Nevin Bossart has lived and worked in the Washington, DC area for over thirty-five years. Working for the Clyde’s Restaurant Group, Nevin was a chef at Clyde's of Georgetown, the Ebbitt Grill and The Tombs. Art has always been an aspect of his life from an early age. After a bout with cancer, and treatment in Lombardi Comprehensive Cancer Center at Georgetown University Hospital, Nevin found painting an integral part of his recovery. Now, a twelve year survivor, Nevin has shared his love of art with cancer patients, caregivers and staff through the Georgetown Lombardi Arts and Humanities Program.
Carol learned to knit when she was about 10 years old and knit off and on until twenty some years ago. Her daughter, Emily was born with multiple congenital hearts defects and beginning at 8 days old has undergone many surgeries at Medstar Georgetown University Hospital. While Carol was with her infant daughter at the hospital, she renewed her interest in knitting and believes that it provided her with many benefits. She felt calmer, more focused and productive. When Emily was 15 years old, Carol began volunteering at MGUH and offered to teach family members to knit. Carol provides instruction and quality materials, including yarn, needles, patterns and a resource guide to patients, and family members to complete knitted items for themselves or others. She also hosts a monthly knitting session open to all staff members and was part of a research study conducted by two oncology nurses who found that knitting is a good intervention to reduce compassion fatigue among oncology nurses. Those she worked with tell her repeatedly that they are proud of themselves for learning to knit, find it to be relaxing, and that it has helped them during a difficult time.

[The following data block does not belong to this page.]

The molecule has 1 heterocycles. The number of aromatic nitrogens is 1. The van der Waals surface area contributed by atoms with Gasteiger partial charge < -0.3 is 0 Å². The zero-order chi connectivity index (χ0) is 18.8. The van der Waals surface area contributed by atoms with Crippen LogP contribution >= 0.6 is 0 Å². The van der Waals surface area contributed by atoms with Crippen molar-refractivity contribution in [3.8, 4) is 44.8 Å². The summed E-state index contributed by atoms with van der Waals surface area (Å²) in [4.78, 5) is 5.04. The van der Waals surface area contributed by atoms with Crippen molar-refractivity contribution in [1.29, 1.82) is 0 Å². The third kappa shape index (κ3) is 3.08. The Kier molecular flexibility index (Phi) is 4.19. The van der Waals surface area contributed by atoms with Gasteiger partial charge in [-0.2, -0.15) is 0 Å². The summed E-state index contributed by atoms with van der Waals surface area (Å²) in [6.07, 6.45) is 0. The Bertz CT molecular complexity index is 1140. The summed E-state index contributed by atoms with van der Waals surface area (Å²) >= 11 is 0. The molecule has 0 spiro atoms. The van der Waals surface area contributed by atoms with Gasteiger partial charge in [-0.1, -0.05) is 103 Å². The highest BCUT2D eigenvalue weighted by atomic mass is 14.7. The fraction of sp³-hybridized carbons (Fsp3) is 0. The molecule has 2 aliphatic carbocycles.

As a certified therapeutic musician, Miriam has played her harp at MedStar Georgetown University Hospital (MGUH) for eight years. At MGUH, she plays for patients in the Lombardi Outpatient Clinic as they wait to see their doctors and also while they receive chemotherapy. Additionally, Miriam plays for the NICU, and patients in palliative care throughout the hospital. Her career as a harpist has taken her from concert stage to hospital rooms, from orchestras and musical ensembles to neo-natal units and chemotherapy infusion areas. It is while playing in hospital settings that she feels a great sense of satisfaction and accomplishment. When she encounter people in vulnerable situations, anxious to hear a good word from their doctors, or worried when outcomes are not what they expected, she uses her harp and her music as a way to create a calming space. Miriam invites people to enter this space, and surround themselves with music, and feel, for a brief moment, that they can cope with life's unexpected turns. Her music, and the arts in general, allow patients to release emotions and divert their focus from their physical ailments, so that they can find ways to cope and find strength and hope in the creative process.